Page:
I continued my Twitter adventure this week by exploring a few of the education related hashtags listed on http://www.cybraryman.com/edhashtags.html. The first one I searched was #mathed and this led me to a great article on game theory (http://tinyurl.com/pdswh7s ). I am hoping I will have time this year to talk to my students about game theory since I think it is one of the most interesting math related fields of study. If I use examples from the movie A Beautiful Mind and the Super Bowl, I think it will really grab my students’ attention.
I am currently teaching math, but I am working on becoming a school librarian so the next hashtag I searched was #teacher-librarian. This search led me to an article about a librarian who created a site for teachers where they can earn technology badges. The librarian/media specialist Laura Flemming says that she is a big proponent of informal learning and she has created badges in several areas including QR codes and video editing. Flemming also states that the “majority of the staff at New Milford High has joined” her site. “I don’t want them using any tool because it’s cool,” she says. “I only want them using tools…that will help kids’ learning.” (Full article: http://tinyurl.com/lmt46x2)
Next I looked at my lists and found another interesting post by one of my classmates – an infographic on the best educational hashtags (http://tinyurl.com/d8huobg). It’s a great combination of a Wordle and an infographic. I then entered #infographics and found some infographics about infographics that I love, as well as a good one about why we need librarians.
As I explored Twitter I found that each post that caught my interest and useful led me to another search. While I was looking at the “Many Reasons You Need Your Librarian” infographic I started thinking about an interview I have this week and entered #librarian #interview. There I found two very helpful articles on interview tips and questions to ask my interviewer – http://www.attemptingelegance.com/?p=1823 and http://tinyurl.com/keu4dlg.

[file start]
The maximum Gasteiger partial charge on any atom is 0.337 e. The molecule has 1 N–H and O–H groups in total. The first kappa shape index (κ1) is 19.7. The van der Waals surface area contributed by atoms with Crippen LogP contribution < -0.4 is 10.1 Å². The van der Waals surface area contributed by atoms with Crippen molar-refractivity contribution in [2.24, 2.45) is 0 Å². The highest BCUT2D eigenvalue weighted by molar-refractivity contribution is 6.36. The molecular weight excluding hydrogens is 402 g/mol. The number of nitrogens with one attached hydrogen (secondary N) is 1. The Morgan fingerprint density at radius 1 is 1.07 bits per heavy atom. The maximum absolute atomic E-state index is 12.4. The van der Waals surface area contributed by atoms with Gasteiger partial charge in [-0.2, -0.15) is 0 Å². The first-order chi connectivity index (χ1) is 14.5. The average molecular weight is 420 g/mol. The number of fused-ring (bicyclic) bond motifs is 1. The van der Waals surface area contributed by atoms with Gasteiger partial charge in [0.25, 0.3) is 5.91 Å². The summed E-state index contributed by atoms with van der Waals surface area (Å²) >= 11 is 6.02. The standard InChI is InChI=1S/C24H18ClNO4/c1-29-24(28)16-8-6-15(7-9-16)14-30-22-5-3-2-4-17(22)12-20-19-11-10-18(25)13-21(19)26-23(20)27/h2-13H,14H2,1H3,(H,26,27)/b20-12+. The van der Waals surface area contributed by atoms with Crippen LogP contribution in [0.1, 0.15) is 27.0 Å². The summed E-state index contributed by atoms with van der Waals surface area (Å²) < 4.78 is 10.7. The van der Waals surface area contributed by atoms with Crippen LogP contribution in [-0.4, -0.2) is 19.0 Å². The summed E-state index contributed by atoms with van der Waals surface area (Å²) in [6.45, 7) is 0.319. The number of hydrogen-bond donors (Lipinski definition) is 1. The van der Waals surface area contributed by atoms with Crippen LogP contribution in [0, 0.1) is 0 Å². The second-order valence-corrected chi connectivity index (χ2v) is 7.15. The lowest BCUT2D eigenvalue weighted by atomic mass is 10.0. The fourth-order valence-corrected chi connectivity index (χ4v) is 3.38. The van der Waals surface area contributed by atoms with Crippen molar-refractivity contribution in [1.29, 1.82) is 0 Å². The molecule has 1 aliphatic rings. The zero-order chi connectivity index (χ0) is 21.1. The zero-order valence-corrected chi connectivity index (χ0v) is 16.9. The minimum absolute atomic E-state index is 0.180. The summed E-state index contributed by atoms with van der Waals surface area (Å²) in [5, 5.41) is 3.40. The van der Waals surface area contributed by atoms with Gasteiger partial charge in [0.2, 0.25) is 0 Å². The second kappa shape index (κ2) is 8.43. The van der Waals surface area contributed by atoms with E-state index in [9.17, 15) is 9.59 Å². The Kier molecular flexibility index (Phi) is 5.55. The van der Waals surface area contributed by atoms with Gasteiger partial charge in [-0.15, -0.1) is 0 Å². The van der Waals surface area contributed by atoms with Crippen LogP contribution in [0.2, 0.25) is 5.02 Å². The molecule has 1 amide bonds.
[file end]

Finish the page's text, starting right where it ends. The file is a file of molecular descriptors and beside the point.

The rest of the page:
I also searched #web20tools and found a link to a list of “10 Educational Games That Teach Kids About Social Issues” – http://content.easybib.com/10-educational-games-that-teach-kids-about-social-issues/#.VNemczoiDD8.gmail. I was particularly interested in this list because I have an advisory class at the end of each day and Fridays are dedicated to SEL lessons (Social and Emotional Learning). Some of the videos and lessons we are provided are lacking because they are boring or the students view them as “corny”, so I am going to experiment with a few of the games on the list and will hopefully be able to incorporate them into my SEL lesson.
Not only did I find some great information along my Twitter adventure this week, but I think I was somewhat behind in realizing a big advantage that Twitter has over Google and Facebook. I liked the fact that the interview tips I found were recommended by (or tweeted by) librarians among a sort of community of librarians. I think of it as a sort of recommendation that I would not have gotten from a google search. But the best part is that I don’t have to be “friends” with the other librarians to see their recommendations and comments. I see now how the ability to “follow” anyone is a fantastic component of Twitter.
As far as exploring apps on my phone, I’m afraid I have an admission to make – I don’t have a smartphone. (I know this sounds crazy and I am way behind in this area, but my last few shopping trips have left me disappointed for various reasons so I still do not have a smartphone.) I tried to download Hootsuite onto my Kindle Fire, but there was an “unknown error”. I did however set up a Tweetdeck account online and I really liked the way that it was organized by columns.